"The Bank of England governor Mervyn King suggested today that the banking industry has not reformed since the bad old days of 2008. He claimed that structurally it is much the way it was when it "almost destroyed the entire fabric of Western society" (whatever he means by "fabric"). But nothing could be further from the truth.

"The banking industry has changed considerably in recent months, both structurally and otherwise. Banks have a wonderful new range of structured products on offer. No more "collateralised debt obligations" or CDOs as some jesters still refer to them. In their place we've introduced "collateralised vulture re-structure funds", "re-collateralised quantitative-easing obligations", "de-collateralised sub-prime re-purchase profits-only structured investment obligations", "multi-collateralised structured inflation no-loss winner-takes-all re-obligations", "quasi-collateralised de-structured off-shore multi-obligation obligations", and, most important of all, "re-balanced and un-reconstructed massive-bonus re-newal obligations".

"So please don't tell me the banking industry hasn't changed! Don't tell me it hasn't developed new structures. Take one look at the formidable range of structured products on offer and then, and only then, look me in the eye (when my eye has stopped shifting) and tell me banking hasn't changed nor re-structured!

"And finally, can I ask one last thing: What more do you want of us? The shirts from our backs? The bonuses from our bank accounts? The Porsches from our garages? Is ultimately what you want from us (or rather, from these bankers to whom I refer and simply represent) nothing less than those very reputations they have proudly held, and have indeed deserved to hold, through time immemorial?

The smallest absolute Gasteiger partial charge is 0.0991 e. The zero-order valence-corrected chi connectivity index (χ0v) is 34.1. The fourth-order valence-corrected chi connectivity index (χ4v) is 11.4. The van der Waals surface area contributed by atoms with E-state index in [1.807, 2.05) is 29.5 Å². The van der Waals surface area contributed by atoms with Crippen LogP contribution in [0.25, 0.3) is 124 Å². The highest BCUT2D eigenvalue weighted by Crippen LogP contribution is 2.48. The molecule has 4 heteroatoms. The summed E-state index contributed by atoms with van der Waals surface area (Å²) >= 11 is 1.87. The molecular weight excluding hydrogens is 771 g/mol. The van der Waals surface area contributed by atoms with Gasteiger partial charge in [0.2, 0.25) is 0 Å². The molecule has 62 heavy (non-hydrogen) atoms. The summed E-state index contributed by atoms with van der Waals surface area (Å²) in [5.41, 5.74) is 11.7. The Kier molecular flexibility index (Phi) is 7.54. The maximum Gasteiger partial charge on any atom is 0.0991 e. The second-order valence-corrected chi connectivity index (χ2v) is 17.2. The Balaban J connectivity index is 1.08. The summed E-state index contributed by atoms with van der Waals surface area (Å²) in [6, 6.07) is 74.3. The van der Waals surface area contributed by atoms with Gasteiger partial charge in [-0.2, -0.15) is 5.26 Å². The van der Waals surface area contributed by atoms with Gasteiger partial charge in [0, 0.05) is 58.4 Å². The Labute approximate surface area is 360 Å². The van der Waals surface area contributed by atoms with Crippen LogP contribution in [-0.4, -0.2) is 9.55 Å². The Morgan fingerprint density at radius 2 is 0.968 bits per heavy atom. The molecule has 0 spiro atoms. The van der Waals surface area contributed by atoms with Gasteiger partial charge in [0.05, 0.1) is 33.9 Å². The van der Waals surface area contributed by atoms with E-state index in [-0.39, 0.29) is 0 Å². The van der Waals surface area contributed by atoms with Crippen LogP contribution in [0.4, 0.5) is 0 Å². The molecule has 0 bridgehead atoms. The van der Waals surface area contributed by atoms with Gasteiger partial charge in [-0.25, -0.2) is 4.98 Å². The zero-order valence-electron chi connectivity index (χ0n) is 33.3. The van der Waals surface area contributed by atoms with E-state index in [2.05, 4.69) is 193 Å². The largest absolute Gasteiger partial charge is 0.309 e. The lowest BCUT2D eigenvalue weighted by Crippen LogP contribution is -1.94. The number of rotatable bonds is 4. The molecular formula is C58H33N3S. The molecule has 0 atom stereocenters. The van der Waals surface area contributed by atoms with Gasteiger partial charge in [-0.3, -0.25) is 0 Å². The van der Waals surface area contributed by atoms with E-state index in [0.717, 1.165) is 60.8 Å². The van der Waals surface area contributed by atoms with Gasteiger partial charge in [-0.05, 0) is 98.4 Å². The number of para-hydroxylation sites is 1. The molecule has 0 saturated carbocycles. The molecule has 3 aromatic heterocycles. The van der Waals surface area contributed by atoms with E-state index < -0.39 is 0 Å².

"Is that what you really really want?"

Thursday, 3 March 2011

A doctor a day keeps the Apple away


Every so often we give a leading tech company a free plug. We hope this'll encourage it to shove loads of advertising our way. Failing that it fills column inches. Today we look at the iFad2, released yesterday to universal acclaim by a man wearing jeans and a black turtle neck jumper.

"Hi. Do you ever get edgy as weeks go by without the release of a new piece of hardware? Do you crave the fanfare that accompanies the arrival of a new gizmo that's like the old gizmo but has a different feel and one or two added features you don't need? Do you wake every morning thinking life could be so much better if I could do what I did yesterday but I could do it faster and with enhanced functionality?

The solution's arrived -

- With iFad2, you get the same touch-screen interface and virtual on-screen keyboard but you get it in a box that's noticeably lighter, slimmer and way more sensual.

- With iFad2, you get two cameras - one front, one back - in case you want to film "a friend" masturbating while you yourself masturbate over hard-core erotica.

- With iFad2, you get more processing power and greater speed, so your life can descend faster into a maelstrom of frustrating texts and angry emails.

- With iFad2, you get a screen cover that auto-attaches in perfect alignment to the front, and folds to support the iFad2 while you type. Why spill the contents of your latte over your shiny new screen when you can spill it over your type-pad instead?

Come on guys! Don't torture yourself with yesterday's technology, when today's is just round the corner. If you crave a life that's going to keep you craving, be sure life keeps up with technology - not the other way round. And that's the key: In this day and age, who needs a life, when lifestyles are always changing? So, why settle for second best when you can have something that'll be second best in a few months time?